In the eye of last weekend’s rainstorm, the historic Dunleath neighborhood came alive with the sound of banjos, mandolins and acoustic guitars. Kids scrambled to the nearest backyard with a playset while their parents and other couples strolled streets shaded by old trees. Some carried lawn chairs and red Solo cups filled with light beer. The humidity was in full force — it felt like walking through a giant cube of warm Jell-O, but nobody seemed to mind.

During the Dunleath Porchfest, hosted by the Dunleath Association last weekend, a total of 44 performances went on across 40 porches in the historic neighborhood. Lynne Leonard, Mebane Ham and Shawn Patch, the three Dunleath residents at the center of this festival, organized volunteers to put up arts-and-crafts booths where kids could make string instruments from paper plates, rubber bands and paint stirrers. They asked local eateries to set up shop at the center of the neighborhood and reached out to regional artists to put on sets. Attendees wandered the interweaving streets from lawn to lawn and finally ended up in Sternberger Park for the final concert.

Ham, who lives in a 100-year-old duplex in Dunleath, hosted some of the performances that took place during the annual event. Her stage was the stoop of her front door. Most of the onlookers crammed next to each other underneath the branches of the two small trees that grew in her front yard.

“Shawn had heard of [events similar to the Porchfest,]” Ham explained. “And our neighborhood’s name changed from Aycock to Dunleath, so we thought it’d be a good way to let people know about that.”

Ham said this was the first year that included performances by children. One of them, 8-year-old Finn Phoenix, played guitar and ukulele. Phoenix, like the other performers, had a small tip jar out in front of him and he plans to spend the money on a banjo. The final song of his performance, “Life at Lindley,” was a touching piece dedicated to Lindley Elementary School.

“I jump up out of bed and I hop on the bus,” sang Phoenix. “Rollin’ down Market street without a lot of fuss/ Destination: Lindley, where learning never ends/ My day is getting started — hello, all my friends.”

The crowd joined in with Phoenix, singing back the words during the chorus. After his show, the audience stayed largely put and waited for Daniel Ayers, a musician from Graham, who would play next. Ham introduced him as a folk singer with a sense of Southern sarcasm.

Ayers wore Chuck Taylors, jeans and a short-sleeved, button-up shirt. He performed a cover of “And the Band Played Waltzing Matilda,” an anti-war song by Eric Bogle about a veteran who watches his fellow soldiers march in a parade from his front porch.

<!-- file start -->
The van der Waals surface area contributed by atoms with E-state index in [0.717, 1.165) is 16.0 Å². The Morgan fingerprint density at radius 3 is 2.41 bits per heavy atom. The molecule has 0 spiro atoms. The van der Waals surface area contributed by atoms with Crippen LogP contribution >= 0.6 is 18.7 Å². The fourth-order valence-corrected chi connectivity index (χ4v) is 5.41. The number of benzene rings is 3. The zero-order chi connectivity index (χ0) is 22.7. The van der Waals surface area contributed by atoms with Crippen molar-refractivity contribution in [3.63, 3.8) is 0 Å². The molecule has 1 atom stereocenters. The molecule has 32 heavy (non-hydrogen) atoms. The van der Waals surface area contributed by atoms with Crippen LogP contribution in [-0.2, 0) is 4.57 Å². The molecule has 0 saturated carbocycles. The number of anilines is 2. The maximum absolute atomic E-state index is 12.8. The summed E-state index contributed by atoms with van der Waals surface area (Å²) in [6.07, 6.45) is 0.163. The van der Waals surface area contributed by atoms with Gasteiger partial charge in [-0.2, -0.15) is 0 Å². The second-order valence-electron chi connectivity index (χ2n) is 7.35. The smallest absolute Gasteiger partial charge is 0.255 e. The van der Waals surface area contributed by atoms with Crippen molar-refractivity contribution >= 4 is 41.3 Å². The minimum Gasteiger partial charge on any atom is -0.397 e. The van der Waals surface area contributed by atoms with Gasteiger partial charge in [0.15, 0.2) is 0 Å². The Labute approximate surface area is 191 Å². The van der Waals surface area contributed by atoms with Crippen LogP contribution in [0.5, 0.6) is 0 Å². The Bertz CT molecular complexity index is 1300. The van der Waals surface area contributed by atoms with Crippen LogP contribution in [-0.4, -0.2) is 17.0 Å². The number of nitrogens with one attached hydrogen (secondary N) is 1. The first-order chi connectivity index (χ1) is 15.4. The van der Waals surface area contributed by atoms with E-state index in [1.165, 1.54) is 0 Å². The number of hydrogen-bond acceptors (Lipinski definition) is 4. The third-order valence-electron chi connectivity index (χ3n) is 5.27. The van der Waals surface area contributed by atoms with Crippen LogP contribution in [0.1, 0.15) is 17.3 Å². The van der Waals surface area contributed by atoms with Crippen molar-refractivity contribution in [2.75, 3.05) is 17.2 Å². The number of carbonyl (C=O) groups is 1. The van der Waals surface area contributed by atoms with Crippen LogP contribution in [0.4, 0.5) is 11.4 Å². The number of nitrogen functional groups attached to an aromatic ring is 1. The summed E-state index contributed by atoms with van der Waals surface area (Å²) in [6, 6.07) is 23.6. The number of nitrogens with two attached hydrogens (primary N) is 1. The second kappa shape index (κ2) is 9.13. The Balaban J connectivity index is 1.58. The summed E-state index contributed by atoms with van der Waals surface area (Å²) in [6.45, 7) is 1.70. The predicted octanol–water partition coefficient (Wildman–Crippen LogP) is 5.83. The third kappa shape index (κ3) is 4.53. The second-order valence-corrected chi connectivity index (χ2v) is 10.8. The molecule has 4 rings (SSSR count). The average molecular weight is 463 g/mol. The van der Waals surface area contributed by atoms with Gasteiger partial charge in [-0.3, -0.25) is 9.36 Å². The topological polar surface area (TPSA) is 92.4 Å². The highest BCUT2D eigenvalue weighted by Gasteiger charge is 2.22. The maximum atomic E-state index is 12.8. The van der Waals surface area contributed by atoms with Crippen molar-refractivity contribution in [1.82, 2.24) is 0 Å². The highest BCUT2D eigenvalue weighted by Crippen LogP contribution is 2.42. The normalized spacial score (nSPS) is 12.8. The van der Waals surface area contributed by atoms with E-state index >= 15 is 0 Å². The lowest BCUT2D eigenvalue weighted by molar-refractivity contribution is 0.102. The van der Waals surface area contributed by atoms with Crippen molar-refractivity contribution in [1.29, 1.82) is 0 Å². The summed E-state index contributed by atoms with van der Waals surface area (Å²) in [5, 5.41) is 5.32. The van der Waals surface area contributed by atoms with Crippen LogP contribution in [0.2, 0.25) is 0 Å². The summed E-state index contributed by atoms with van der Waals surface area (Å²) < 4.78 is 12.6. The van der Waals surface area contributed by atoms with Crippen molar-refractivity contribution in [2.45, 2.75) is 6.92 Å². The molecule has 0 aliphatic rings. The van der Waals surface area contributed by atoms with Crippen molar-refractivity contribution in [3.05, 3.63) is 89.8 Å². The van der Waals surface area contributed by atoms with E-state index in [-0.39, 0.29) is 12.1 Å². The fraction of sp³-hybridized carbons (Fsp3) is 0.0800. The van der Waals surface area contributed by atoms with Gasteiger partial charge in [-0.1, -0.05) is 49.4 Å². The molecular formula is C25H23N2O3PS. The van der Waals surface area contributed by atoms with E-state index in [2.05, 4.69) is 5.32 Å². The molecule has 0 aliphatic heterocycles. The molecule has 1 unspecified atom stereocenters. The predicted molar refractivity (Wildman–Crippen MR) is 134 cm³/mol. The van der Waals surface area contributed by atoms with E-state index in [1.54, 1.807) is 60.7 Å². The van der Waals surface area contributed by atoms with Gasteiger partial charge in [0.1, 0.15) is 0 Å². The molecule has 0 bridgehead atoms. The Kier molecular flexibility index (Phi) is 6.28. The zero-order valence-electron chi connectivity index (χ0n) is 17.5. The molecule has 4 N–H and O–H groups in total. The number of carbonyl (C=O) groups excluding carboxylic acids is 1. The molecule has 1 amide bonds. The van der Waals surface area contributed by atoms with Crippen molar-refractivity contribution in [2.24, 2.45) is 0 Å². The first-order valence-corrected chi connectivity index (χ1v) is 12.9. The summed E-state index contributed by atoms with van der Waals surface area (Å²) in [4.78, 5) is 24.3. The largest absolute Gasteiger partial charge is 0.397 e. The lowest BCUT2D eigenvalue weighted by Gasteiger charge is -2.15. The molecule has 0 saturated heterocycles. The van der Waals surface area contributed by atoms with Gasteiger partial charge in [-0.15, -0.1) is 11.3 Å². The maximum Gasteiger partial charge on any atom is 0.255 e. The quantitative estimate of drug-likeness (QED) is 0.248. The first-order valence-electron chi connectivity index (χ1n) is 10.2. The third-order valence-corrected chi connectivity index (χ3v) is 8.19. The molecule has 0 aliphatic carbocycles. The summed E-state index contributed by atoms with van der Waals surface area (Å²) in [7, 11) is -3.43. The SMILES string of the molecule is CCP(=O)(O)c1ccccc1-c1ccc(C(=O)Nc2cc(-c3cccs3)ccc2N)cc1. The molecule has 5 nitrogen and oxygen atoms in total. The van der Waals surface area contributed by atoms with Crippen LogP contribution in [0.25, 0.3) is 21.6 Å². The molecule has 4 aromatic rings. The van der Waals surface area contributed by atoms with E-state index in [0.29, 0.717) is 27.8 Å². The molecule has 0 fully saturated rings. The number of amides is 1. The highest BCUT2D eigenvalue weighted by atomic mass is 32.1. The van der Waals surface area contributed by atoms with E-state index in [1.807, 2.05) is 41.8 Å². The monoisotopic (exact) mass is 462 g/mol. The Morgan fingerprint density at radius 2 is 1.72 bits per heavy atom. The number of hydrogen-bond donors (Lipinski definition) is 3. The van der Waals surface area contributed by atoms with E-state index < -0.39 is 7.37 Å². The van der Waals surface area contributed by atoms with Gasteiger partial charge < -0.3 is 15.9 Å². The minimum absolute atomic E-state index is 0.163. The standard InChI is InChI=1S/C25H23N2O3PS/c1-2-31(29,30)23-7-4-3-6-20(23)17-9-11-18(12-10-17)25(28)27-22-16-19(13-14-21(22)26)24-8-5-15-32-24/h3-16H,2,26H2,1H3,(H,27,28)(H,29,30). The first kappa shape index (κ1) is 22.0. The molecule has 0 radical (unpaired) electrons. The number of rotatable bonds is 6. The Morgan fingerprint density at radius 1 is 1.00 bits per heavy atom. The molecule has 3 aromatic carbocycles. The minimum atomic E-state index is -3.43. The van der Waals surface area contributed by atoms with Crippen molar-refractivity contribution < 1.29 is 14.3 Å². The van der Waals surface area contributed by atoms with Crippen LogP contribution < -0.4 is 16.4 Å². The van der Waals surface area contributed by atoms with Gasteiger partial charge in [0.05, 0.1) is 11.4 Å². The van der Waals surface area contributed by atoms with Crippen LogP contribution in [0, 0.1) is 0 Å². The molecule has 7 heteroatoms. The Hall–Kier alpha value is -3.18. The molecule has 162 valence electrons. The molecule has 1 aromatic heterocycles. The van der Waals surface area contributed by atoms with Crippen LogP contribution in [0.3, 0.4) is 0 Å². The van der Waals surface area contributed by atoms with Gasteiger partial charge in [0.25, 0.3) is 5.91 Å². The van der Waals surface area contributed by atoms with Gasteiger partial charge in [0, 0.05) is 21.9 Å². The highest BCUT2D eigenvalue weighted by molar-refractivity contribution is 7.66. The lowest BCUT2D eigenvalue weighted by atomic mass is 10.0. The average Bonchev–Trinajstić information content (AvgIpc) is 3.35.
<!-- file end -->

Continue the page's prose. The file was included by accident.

Audience members relax while listening to Ayer’s performance (photo by Cason Ragland)

Towards the end of the song, Ayers sang, “And I watch my old comrades, how proudly they march/ Reliving old dreams of past glory/ And the old men march slowly, all bent, stiff and sore/ The forgotten heroes from a forgotten war/ And the young people ask, ‘What are they marching for?’”

“Y’all stuck around for that one,” said Ayers after the 6-minute ballad. “Let’s see about the next one, I’ll try not to offend…. I wrote this song after I graduated from college and came back to North Carolina. Have y’all seen the ‘Thank You, Jesus’ signs? This song is about those.”

Ayers plucked out the beginning of the song before he asked rhetorically, “How does this song start? It’s been a while since I sang it.” But after a few short moments his eyebrows lifted above the rim of his Wayfarer sunglasses in a moment of realization. He then carried on with his comedic tune about meeting Jesus Christ in person and asking him, “Can’t you see we’re prayin’ sinker, line and hook?/ Y’know I love your movie, but I never read the book.”

The crowd laughed at the satirical jabs towards performative Christians and gave a rousing applause at the end of the track. Ayers told audience members there are typically a few people who leave when he performs this piece, but things were different at Porchfest.

“The fact that nobody left during that one says a lot about [us],” Ayers said.

Dunleath is large enough to accommodate this kind of festival and yet small enough to offer a welcoming, grassroots atmosphere. It brings artists from all over the Piedmont together in a place where they can exchange ideas and create meaningful connections.

Ayers and Phoenix held an impromptu jam session before either of them went on stage.

Ham mentioned that she loved seeing the two of them play together and that Ayers probably had some things to teach Phoenix. However, it was the other way around.

“He taught me a new chord I didn’t know,” said Ayers in an interview on Ham’s stoop after his show. It was F minor.

You can find out more about Dunleath here

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